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NAME-Rahul pawar(roll no.17) Sanket joshi(roll no.

25)

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Introduction Common viral infections

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A viral infection is any type of infection that is caused by a virus, which is even smaller than bacteria and is encapsulated by a protective coating so it is more difficult to kill than bacteria. This is why it is so difficult to treat viral infections. Viruses cannot grow or exist, though, without host cells. Viral infections can cause illnesses as minor as the common cold and as severe as AIDS. Antibiotics do not kill viruses and the use of them for viral infections just leads to antibiotic resistance. There are only a few antiviral medications available to treat very specific viruses, and they are not always effective.

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Viral hepatitis is liver inflammation due to a viral infection. It may present in acute (recent infection, relatively rapid onset) or chronic forms. The most common causes of viral hepatitis are the five unrelated hepatotropic viruses Hepatitis A, Hepatitis B, Hepatitis C, Hepatitis D, and Hepatitis E

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The period of time between exposure to hepatitis and the onset of the illness is called the incubation period. The incubation period varies depending on the specific hepatitis virus. Hepatitis A has an incubation period of about 15-45 days; hepatitis B from 45-160 days, and hepatitis C from 2 weeks to 6 months. The most common are flu- like symptoms including: loss of appetite nausea vomiting fever weakness tiredness aching in the abdomen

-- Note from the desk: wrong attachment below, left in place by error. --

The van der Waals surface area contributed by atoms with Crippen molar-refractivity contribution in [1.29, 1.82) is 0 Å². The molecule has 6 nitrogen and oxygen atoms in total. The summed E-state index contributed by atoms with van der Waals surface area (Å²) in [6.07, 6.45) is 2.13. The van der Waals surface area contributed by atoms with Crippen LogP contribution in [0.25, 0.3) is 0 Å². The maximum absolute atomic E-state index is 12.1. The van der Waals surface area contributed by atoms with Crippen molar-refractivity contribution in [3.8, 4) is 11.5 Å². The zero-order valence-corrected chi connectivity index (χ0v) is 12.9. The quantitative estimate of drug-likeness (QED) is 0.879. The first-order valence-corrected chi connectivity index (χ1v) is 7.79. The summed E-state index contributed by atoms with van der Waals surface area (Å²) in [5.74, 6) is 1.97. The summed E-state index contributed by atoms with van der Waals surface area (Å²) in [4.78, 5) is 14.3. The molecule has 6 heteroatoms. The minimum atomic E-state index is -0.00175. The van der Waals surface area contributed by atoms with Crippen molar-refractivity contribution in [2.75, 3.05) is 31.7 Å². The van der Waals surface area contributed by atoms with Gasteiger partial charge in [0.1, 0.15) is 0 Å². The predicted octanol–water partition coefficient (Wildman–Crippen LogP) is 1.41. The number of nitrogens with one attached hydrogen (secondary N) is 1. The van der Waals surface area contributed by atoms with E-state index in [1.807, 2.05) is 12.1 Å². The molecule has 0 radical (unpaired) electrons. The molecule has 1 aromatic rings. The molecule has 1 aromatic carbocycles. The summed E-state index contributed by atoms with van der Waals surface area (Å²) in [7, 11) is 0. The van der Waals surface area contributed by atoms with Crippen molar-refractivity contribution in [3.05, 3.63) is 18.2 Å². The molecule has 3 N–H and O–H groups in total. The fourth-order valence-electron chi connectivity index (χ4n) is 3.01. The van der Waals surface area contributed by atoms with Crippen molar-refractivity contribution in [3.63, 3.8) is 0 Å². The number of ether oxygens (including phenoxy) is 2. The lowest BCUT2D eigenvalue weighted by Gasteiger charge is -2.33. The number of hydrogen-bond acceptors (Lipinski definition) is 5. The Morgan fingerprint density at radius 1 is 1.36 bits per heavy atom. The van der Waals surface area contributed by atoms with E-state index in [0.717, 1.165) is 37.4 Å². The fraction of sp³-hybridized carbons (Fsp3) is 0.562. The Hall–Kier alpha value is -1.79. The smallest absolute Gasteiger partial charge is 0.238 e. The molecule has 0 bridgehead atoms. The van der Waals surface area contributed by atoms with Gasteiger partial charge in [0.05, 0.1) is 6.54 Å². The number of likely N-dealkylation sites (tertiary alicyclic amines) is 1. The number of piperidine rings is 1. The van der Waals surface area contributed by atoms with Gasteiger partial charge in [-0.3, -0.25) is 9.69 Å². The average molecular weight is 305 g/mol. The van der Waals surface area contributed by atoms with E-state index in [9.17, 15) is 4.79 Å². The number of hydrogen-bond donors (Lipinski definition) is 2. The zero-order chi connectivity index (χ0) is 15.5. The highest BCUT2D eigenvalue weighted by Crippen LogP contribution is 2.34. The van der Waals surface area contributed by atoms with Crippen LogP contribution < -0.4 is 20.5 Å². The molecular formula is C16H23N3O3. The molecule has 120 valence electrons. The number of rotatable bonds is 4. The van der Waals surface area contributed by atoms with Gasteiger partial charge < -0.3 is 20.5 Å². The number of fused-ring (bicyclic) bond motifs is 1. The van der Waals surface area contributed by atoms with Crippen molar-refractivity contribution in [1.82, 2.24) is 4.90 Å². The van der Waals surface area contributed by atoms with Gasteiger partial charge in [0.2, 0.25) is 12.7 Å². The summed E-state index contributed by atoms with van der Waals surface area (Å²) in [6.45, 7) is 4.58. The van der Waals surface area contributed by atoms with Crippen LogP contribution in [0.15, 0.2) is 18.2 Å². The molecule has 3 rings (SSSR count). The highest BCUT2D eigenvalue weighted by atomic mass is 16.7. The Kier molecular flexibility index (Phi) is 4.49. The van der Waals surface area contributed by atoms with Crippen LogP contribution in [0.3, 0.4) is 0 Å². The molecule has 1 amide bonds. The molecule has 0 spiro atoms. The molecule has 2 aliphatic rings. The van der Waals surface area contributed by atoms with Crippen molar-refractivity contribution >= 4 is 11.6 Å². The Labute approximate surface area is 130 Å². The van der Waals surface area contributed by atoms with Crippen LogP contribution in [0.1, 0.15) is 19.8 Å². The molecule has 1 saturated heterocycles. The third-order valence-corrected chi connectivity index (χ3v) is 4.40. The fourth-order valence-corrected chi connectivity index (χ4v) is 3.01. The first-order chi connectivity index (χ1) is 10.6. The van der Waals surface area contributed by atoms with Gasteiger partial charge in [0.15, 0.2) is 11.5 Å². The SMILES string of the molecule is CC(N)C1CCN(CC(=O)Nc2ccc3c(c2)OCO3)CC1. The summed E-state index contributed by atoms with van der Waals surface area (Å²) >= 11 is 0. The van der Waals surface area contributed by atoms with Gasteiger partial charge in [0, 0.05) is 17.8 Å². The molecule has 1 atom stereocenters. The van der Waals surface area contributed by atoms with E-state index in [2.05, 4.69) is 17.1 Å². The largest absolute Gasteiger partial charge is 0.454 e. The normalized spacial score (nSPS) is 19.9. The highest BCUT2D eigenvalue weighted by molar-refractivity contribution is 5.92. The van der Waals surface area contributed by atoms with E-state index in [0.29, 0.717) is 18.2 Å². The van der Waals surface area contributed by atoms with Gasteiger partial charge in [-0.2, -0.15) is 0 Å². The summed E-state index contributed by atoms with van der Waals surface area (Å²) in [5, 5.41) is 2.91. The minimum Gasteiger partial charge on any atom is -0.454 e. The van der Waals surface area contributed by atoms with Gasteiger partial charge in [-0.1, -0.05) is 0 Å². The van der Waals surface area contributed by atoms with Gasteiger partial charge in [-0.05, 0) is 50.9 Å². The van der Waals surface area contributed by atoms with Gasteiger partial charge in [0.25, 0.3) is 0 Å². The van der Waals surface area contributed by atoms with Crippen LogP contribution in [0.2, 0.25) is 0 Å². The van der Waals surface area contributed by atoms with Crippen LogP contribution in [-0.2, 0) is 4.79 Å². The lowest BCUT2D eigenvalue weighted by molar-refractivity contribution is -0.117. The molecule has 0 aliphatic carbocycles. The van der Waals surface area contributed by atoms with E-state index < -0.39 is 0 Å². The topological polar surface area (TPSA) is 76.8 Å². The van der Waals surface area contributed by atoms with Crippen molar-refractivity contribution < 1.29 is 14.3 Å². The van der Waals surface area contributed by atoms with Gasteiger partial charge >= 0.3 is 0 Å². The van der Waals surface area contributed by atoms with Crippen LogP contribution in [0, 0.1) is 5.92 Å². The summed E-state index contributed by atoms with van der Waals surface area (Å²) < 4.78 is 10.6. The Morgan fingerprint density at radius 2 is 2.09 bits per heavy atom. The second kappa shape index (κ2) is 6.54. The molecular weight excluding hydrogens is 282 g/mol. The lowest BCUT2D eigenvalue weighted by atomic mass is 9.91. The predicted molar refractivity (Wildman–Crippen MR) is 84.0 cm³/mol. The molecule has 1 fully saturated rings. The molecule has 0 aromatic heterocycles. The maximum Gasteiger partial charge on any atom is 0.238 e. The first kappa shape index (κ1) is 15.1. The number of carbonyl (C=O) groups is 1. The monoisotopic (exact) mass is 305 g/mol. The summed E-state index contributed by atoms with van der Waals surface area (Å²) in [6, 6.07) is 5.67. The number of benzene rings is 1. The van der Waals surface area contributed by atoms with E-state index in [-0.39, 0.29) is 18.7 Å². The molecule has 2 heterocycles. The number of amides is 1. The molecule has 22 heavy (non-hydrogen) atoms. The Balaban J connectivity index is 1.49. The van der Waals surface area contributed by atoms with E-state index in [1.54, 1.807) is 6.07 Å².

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Prevention of hepatitis involves measures to avoid exposure to the viruses, using immunoglobulin in the event of exposure, and vaccines. Administration of immunoglobulin is called passive protection because antibodies from patients who have had viral hepatitis are given to the patient. Vaccination is called active protection because killed viruses or noninfective components of viruses are given to stimulate the body to produce its own antibodies.

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Poliomyelitis, often called polio or infantile paralysis, is an acute viral infectious disease spread from person to person, primarily via the fecal-oral route Although around 90% of polio infections cause no symptoms at all, affected individuals can exhibit a range of symptoms if the virus enters the blood stream. In about 1% of cases the virus enters the central nervous system, preferentially infecting and destroying motor neurons, leading to muscle weakness and acute flaccid paralysis

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Poliomyelitis is caused by infection with a member of the genus Enterovirus known as poliovirus( Three serotypes of poliovirus have been identified²poliovirus type 1 (PV1), type 2 (PV2), and type 3 (PV3)²each with a slightly different capsid protein. All three are extremely virulent and produce the same disease symptoms. PV1 is the most commonly encountered form, and the one most closely associated with paralysis Individuals who are exposed to the virus, either through infection or by immunization with polio vaccine, develop immunity. A rare condition with a similar presentation, non-poliovirus poliomyelitis, may result from infections with non-poliovirus enteroviruses.[